Marketing, truth and lies

Here’s a thought.

Tony Blair basically walked all over the Chilcott Enquiry. One reason he did so is because he’s so damn persuasive. He’s so persuasive for a good reason: he’s sincere.

Tony Blair has this gift of believing he’s telling the truth, even when he’s not. OK, he won’t tell an outright lie and believe it. But he’ll twist things and create a version which suits him and he’ll be convinced by it. He believes he’s right.

Sincerity shines through. It’s quite hard to disbelieve someone who’s shiningly sincere. That’s got to be one reason why he’s been very effective at face to face negotiations.

Another reason is that, like Bill Clinton, he can apparently make people he’s talking to feel like they’re the only ones that matter. He focuses right on them and makes them feel special and privileged and important. (I think probably Bill Clinton is the true master at this, from what I’ve read; sounds as though he’s got charisma in spades and lights up a room when he walks into it.)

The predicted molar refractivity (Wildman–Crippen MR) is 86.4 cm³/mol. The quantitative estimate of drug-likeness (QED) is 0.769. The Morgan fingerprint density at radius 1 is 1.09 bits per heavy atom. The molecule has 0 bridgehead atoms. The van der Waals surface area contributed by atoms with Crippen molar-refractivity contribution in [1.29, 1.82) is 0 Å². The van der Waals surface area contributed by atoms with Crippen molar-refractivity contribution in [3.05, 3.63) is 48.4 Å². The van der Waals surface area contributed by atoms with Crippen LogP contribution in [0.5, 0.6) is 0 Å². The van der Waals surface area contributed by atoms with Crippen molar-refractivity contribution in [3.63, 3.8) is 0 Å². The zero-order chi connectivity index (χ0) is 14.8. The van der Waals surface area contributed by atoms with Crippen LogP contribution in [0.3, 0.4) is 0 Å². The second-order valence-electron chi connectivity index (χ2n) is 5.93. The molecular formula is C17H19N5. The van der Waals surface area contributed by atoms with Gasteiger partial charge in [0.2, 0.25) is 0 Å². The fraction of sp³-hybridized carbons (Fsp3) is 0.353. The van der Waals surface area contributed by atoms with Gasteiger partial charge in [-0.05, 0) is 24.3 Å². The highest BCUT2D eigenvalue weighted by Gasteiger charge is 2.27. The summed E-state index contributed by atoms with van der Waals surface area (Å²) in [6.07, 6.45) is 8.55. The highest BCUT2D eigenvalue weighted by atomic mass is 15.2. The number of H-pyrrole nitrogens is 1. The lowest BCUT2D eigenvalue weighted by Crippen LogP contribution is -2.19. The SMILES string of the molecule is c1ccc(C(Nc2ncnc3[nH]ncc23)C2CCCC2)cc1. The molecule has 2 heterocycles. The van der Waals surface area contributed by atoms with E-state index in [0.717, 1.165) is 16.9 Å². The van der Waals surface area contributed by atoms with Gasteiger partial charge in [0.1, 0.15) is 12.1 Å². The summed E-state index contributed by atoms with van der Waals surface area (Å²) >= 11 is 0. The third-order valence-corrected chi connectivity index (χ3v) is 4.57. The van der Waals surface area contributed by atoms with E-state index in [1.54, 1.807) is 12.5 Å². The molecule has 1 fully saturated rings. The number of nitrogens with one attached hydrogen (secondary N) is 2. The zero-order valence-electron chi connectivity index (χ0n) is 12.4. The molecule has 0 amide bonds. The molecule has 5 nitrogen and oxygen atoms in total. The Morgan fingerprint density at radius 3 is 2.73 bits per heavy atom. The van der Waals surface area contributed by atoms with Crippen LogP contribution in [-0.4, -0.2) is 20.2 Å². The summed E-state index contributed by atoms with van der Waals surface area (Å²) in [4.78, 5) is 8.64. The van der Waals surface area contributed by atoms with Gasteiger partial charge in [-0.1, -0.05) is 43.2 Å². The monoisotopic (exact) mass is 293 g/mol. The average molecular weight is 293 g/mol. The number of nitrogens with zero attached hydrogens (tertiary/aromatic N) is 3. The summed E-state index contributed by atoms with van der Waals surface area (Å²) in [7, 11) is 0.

I think those gifts that Tony possesses make him a model for marketing people. If you truly believe what you’re saying, you’ll be way more convincing. If you’re cynical and detached, it’ll seep through.

And then if you can make the people you’re talking to really feel that you’re focusing on them, you’ll be far more effective. Carefully targeted customer emails, talking to people in a way that recognises their situation, their interests, their experiences, will connect.

And I have to say, one of the traits of the best creatives I’ve worked with is that they get enthusiastic about a new project or a new client. They get under the skin of the thing and get a bit of a crush on it. I find that too – I feel a sort of loyalty for a product I’ve done some copywriting for. I like getting the hang of a new area of business and I’ve found myself getting enthusiastic about something as unsexy as clever ways for businesses to save money on calls to mobiles. But especially pies. When I’ve been a writer writing for a client who makes pies, I’ve been as sincere as Tony Blair. More so.

One other thing. The importance of truth. If you can say something true about a product then you’re onto a winner. That’s the best kind of copywriting. More on that another time.

Marketing and advertising succeed best when they’re both true and sincerely meant – and when they make the person they’re addressing feel recognised.

What Blair says is certainly sincerely meant. Whether it’s true or not is another matter.

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